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# Stax, 3 bytes

ä▼Z


Run and debug it

Explanation

ux=         #Full program, unpacked, implicit input as array
u           #Keep only unique elements in array, maintaining first order of appearance
x=         #Copy original input onto stack, is it equal to unique-ified array.


Short and sweet. Wish Stax would implicitly check against "X" register if there was nothing to check against, but it works out regardless.

g a b c=and$map(==)[a,b,c]  • I don't think this works, can you provide an example on how your function is used? Sep 22, 2018 at 15:51 # Math++, 40 29 bytes ?>a ?>b ?>c (a-b)&(b-c)&(a-c)  • I think the non-competing rule is a thing of the past. Sep 21, 2018 at 23:48 • Also, could you provide an implementation link for Math++? Sep 21, 2018 at 23:49 • @JonathanFrech OK, I just added a link to the esolang page; the article includes a link to the reference implementation. Sep 22, 2018 at 1:30 ## JavaScript, 25 24 28 27 23 bytes Using bitwise, comparison and logical operators Try it online! (4 bytes saved courtesy of Jonathan Frech) (a,b,c)=>a!=b&a!=c&b!=c  • You can pull the 1^ inside the parentheses, changing == to != and | to & and then remove said parentheses to save four bytes. Sep 23, 2018 at 7:26 • @JonathanFrech Updated Sep 23, 2018 at 14:58 # Lua, 38 bytes x,y,z=...print(x~=y and x~=z and y~=z)  ### Try it online! • Unfortunately, this doesn't work for the case when y==z (returns true, should be false). You'll need to add a third test to check for that possibility. Sep 21, 2018 at 21:16 • Opposed to equality, inequality is not transitive, so $x\neq y\neq z$ does not imply $x\neq z$. Sep 21, 2018 at 23:45 • Your answer in its current form is invalid. Please either fix or delete it. Sep 23, 2018 at 5:47 • Thank you guys, I really didn't noticed it. Sep 24, 2018 at 16:15 # C (clang), 32 bytes f(a,b,c){return a!=b&b!=a&a!=c;}  Try it online! • The integers 0, 1, 2 are distinct, yet 0&... = 0. Sep 22, 2018 at 14:43 • f(a,b,c){return a-b&&b-a&&a-c;} – l4m2 Mar 22, 2021 at 11:36 • b-a=>b-c mistake from your code – l4m2 Mar 22, 2021 at 11:37 # Braingolf, 5 bytes ul3-n  Try it online! Edit: fixed from identical -> distinct # Pepe, 85 77 bytes rEeEREeErrEEEEEeRrEeErrEEEEEerEEEEEEERerEEEEEerRrEEEEEEeErREEREEEEErEeReeReEE  Try it online! Input is a,b,c. Change the "separated by" box to , to make it work! # Pyth, 5 bytes s<2l{  Try it online! Looks like someone already did pyth but I didn't know about the I for testing invariants. # MathGolf, 2 bytes ▀=  Try it online! ## Explanation ▀ Get unique elements = Check if equal to the input  # Husk, 3 bytes S=U  Try it online! Takes the three numbers in a list. # Rust, 17 bytes Anything XORd with itself yields zero. So. Any language with multiplication and XOR can do this: (a^b)*(b^c)*(a^c)  Since input specifics were rather vague I chose a liberal interpretation. Or if you want to be more strict, we can define it as a closure (kind of like a lambda function), 24 bytes |a,b,c|(a^b)*(b^c)*(a^c)  Try it on the Rust Playground # Rust, 29 23 bytes |a,b,c|a!=b&&b!=c&&a!=c  Try it online! # Dash, 27 24 bytes $(($1-$2&&$2-$3&&$3-$1))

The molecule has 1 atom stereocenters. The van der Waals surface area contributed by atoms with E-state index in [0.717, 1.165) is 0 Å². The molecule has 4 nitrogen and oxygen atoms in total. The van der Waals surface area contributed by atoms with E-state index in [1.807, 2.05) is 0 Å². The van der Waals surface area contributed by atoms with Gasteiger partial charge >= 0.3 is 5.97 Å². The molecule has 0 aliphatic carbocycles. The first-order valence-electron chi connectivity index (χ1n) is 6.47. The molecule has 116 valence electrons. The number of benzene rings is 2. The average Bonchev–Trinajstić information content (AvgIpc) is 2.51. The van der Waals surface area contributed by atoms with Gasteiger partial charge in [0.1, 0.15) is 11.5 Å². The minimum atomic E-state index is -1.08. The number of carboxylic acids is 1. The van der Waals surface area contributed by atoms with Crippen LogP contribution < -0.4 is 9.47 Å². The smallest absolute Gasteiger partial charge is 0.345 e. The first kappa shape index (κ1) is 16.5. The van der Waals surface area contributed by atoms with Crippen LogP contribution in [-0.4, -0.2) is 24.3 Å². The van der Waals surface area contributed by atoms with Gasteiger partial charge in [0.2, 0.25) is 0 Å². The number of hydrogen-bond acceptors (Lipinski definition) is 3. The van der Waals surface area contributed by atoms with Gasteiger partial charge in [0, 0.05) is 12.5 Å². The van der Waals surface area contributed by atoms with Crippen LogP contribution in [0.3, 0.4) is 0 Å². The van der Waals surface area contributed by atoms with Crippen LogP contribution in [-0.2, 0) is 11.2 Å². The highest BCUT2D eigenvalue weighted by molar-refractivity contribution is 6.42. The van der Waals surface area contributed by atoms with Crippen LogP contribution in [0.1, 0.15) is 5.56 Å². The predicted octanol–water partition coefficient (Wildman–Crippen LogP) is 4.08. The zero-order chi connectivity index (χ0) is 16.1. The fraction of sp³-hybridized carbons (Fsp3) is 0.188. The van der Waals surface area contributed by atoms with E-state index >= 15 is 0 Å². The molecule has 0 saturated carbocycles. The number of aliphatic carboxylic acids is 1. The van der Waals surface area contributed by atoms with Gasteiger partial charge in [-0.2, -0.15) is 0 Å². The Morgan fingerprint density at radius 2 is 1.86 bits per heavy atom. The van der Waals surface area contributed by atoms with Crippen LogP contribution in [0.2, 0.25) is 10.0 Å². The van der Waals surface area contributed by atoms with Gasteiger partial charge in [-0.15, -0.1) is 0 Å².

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Sorry for a boring answer; at first if bashism would work, but I could not get out of POSIXism.

The code above evaluates to a string of either 0 or 1.

# Pxem, Filename: 28 bytes + Content: 0 bytes = 28 bytes.

• Filename: ._._._.e.z.c.c.z1.o.d.a.a0.o
• Content: enpty.

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XX.z
# for three times; do push( read integer); done
.a._._._XX.z
# call subroutine
## NOTE. When DOT-e is performed when stack is a,b,c,bottom,
## then subroutine begins with same content of stack
## And when subroutine ends when stack is d,e,f,bottom,
## then previous stack would be d,e,f,a,b,c,bottom
## to continue origimal procedure
## In this program content is empty, so is subroutine
## thus x,y,z,bottom to x,y,z,x,y,z,bottom,
## which duplicates entire stack
.a.eXX.z
# while size < 2 && pop != pop; do
.a.zXX.z
# dup; dup; while size<2 && pop!=pop; do
## this is equal to while stack is empty; do
.a.c.c.zXX.z
# push '1'; putc pop; exit
.a1.o.dXX.z
# done
.a.aXX.z
# done
.a.aXX.z
# push '0'; putc pop; (implicity) exit
.a0.oXX.z
.a


# Factor, 11 bytes

all-unique?


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# K (ngn/k), 10 bytes

{(#x)=#?x}


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A little bit more interesting answer in my opinion, but still boring. Takes a list of integers as input.

Explanations:

{(#x)=#?x}  Main function. x is input
?    Unique (Remove all duplicated elements)
#     Length
=      Is it equal to
(#x)       The length of x itself


## Pascal, 91 B

This is a complete program conforming to ISO standard 10206 “Extended Pascal” and at 91 bytes certainly more readable than brain****.

program p(input,output);var x,y,z:integer;begin read(x,y,z);write(ord(card([x,y,z])=3))end.


The [x,y,z] denotes a set, thus duplicate values get collapsed. This means, the set literal [4, 4, 4] is identical to [4]. The card function returns the number of distinct elements in the set. Here this will be anything between 1 and 3 inclusive. We test for equality to 3 (… = 3) which evaluates to a Boolean expression (denoted by the built-in constants false and true) and convert this enumeration value into an integer using ord.